Stadiums around the world are using facial recognition for a variety of purposes, ranging from making facilities more secure to improving fan experiences. Here are five fascinating ways that sports teams are using facial recognition today.
Preventing Stadium Violence
It’s no secret that sports fans can sometimes get unruly. As an example, 3,778 fans were ejected from American college football games during a single season. That number pales in comparison to pro sports. In a single pro football season, there were over 3,415 incidents at 49ers home games alone, including more than 200 fights and 23 felony arrests.
Stadiums around the world are using face recognition to keep track of fans who have been arrested, ejected and banned. At the World Cup last year, facial recognition led to more than 40 arrests. In Denmark, Danish Superliga soccer club Brøndby IF is using facial recognition to instantly alert security professionals whenever individuals who are on a blacklist try to enter a stadium. Facial recognition has likewise been used in Queensland Australia at concerts and sporting events.
U.S. sports teams are following suit. From talking to our customers and partners, we know that facial recognition is going to become increasingly commonplace over the next year for screening guests at sporting events and concerts.
Speed Up Staff Screening
Face recognition doesn’t just tell security who shouldn’t be attending events, it can also help ensure that authorized individuals gain access to events. The 2020 Olympic Games in Japan has announced that they will be using facial recognition to help speed up security screenings for over 300,000 athletes and staff that are expected to attend. Facial recognition can help radically speed up the identity authentication process.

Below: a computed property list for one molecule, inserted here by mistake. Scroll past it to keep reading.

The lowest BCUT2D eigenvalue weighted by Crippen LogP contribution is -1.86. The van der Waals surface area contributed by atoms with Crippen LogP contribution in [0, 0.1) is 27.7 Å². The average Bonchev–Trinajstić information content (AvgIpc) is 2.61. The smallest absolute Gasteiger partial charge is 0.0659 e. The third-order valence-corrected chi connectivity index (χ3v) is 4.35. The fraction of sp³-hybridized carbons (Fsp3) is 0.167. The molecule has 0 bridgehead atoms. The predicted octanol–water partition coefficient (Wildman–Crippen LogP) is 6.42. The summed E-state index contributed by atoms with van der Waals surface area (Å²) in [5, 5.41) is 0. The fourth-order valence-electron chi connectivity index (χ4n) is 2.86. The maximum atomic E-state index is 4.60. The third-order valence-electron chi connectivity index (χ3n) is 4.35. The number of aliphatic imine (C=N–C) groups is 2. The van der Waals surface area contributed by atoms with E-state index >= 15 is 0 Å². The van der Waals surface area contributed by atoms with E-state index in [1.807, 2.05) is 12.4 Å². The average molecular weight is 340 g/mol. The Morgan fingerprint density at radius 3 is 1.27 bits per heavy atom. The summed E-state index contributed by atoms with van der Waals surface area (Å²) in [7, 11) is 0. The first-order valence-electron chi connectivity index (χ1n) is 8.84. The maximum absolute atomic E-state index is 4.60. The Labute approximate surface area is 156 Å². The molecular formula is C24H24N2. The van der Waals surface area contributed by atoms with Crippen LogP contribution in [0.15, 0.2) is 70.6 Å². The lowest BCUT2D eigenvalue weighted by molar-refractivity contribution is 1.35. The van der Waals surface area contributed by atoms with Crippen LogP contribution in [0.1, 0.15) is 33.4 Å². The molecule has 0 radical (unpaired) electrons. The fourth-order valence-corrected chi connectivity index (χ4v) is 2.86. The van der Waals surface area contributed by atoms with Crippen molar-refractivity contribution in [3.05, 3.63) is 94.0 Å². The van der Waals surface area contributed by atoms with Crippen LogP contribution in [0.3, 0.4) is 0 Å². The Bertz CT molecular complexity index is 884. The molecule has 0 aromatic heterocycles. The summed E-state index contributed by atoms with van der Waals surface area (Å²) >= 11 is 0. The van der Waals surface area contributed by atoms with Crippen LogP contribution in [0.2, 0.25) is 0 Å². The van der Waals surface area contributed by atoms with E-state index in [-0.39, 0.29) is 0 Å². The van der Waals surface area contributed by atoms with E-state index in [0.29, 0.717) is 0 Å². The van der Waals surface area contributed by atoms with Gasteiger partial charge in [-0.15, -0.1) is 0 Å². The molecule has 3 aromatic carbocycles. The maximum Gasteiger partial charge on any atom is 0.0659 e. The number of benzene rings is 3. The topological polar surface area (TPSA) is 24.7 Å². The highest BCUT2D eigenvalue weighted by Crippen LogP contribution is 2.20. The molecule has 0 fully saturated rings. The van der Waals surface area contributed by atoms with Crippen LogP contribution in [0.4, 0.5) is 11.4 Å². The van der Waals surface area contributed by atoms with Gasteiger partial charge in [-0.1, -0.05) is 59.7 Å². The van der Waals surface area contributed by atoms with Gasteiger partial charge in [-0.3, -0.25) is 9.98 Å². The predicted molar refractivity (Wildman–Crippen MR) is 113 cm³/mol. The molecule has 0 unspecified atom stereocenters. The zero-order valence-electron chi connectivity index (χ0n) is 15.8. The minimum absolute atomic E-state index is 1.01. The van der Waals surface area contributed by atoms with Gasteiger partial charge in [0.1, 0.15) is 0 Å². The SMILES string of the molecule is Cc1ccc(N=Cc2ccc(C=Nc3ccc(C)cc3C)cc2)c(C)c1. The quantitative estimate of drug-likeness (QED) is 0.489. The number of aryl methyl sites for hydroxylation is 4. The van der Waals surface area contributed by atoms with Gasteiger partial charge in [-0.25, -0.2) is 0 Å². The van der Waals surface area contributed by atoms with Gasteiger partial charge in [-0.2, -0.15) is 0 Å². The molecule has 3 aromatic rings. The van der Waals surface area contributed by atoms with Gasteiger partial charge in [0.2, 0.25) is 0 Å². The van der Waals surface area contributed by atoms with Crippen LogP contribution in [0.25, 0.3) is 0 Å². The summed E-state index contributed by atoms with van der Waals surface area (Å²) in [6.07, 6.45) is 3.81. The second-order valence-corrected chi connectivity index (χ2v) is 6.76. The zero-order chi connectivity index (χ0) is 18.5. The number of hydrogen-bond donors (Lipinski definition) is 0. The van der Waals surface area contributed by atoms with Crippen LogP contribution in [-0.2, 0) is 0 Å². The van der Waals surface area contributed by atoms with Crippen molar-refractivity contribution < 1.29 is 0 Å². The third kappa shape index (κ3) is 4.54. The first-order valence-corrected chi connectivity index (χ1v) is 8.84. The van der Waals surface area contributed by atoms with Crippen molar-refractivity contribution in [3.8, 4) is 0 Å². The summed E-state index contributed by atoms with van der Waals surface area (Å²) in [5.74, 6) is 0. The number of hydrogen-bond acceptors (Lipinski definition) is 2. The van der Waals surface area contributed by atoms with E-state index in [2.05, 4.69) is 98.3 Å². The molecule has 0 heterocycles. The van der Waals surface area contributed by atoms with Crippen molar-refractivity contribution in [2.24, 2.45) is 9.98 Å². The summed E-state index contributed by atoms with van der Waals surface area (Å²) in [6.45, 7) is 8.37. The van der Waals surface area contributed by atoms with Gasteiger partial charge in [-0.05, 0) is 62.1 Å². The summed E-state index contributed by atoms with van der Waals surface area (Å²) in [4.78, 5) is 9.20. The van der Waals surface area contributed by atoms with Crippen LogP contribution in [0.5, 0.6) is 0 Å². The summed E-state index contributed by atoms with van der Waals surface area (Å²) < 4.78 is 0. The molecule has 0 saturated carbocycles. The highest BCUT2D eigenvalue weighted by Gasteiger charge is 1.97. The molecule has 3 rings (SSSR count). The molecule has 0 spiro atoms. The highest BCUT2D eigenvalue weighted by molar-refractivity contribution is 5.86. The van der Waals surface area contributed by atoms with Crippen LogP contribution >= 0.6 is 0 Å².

Secure Locker Rooms and Facilities
U.S. based professional sports teams have already started using facial recognition to ensure that unauthorized personnel stay out of training facilities and locker rooms. Mark Cuban implemented this technology to help secure the Dallas Maverick’s state-of-the-art locker room. According to Fansided, “As you walk into the training room, there is facial recognition at the entrance with a monitor that displays the identified player along with game notes and messages regarding that player.” It has also been used to protect the locker room at Madison Square Garden. This is to help keep players safe and ensure their privacy. Facial recognition systems can also be configured to alert security professionals in real time if a known stalker tries to get into the locker room.
Tailor Advertising to Fan Demographics
Facial recognition isn’t just for security. Stadiums and arenas can use computer vision to not only count how many people attend games, but gain insight into fan demographics. According to this NBC report, “the algorithms can quickly give overall demographics for everybody at the stadium.” As an example, face recognition can be used to estimate the age of fans. So if, by using a facial recognition platform, a baseball organization determines that the crowd skews younger during Friday night games, they could ensure that advertisements properly target the younger demographic. The best part is that this data can be fully anonymized to offer teams valuable information while protecting fans’ privacy.
It’s important to ensure that VIPs have a fantastic experience when attending events. Facial recognition offers a means to instantly recognize VIPs like season ticket holders. After fans opt in, a sports organization can allow them to skip lines or offer tailored promotions that help increase loyalty. In fact, facial recognition technology is already being used in South Africa to identify fans and personalize their experience. Through an opt-in facial recognition program, teams can protect fans’ privacy while providing them with winning experiences.
These are just some of the ways that stadiums have already started using facial recognition. Download this fact sheet for more information on how you can use facial recognition to provide safer and more personalized experiences.